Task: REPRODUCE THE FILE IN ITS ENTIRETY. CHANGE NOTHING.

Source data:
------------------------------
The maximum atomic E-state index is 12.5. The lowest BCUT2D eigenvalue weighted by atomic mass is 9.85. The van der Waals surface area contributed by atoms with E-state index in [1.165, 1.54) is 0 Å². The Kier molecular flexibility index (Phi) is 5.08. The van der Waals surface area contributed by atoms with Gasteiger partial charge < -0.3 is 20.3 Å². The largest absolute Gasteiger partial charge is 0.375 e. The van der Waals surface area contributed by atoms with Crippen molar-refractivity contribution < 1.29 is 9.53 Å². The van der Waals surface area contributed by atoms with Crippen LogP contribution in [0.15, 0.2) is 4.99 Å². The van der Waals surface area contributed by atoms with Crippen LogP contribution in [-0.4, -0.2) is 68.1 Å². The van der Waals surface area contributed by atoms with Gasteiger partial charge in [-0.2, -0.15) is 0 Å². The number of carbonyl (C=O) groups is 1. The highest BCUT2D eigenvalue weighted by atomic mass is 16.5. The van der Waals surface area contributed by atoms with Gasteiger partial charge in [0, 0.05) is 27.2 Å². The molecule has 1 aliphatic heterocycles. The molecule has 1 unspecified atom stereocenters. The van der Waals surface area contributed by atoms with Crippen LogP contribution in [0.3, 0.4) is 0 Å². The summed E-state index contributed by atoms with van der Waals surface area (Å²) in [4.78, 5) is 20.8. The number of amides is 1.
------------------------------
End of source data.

The maximum atomic E-state index is 12.5. The lowest BCUT2D eigenvalue weighted by atomic mass is 9.85. The van der Waals surface area contributed by atoms with E-state index in [1.165, 1.54) is 0 Å². The Kier molecular flexibility index (Phi) is 5.08. The van der Waals surface area contributed by atoms with Gasteiger partial charge < -0.3 is 20.3 Å². The largest absolute Gasteiger partial charge is 0.375 e. The van der Waals surface area contributed by atoms with Crippen molar-refractivity contribution < 1.29 is 9.53 Å². The van der Waals surface area contributed by atoms with Crippen LogP contribution in [0.15, 0.2) is 4.99 Å². The van der Waals surface area contributed by atoms with Crippen LogP contribution in [-0.4, -0.2) is 68.1 Å². The van der Waals surface area contributed by atoms with Gasteiger partial charge in [-0.2, -0.15) is 0 Å². The number of carbonyl (C=O) groups is 1. The highest BCUT2D eigenvalue weighted by atomic mass is 16.5. The van der Waals surface area contributed by atoms with Gasteiger partial charge in [0, 0.05) is 27.2 Å². The molecule has 1 aliphatic heterocycles. The molecule has 1 unspecified atom stereocenters. The van der Waals surface area contributed by atoms with Crippen LogP contribution in [0.3, 0.4) is 0 Å². The summed E-state index contributed by atoms with van der Waals surface area (Å²) in [4.78, 5) is 20.8. The number of amides is 1.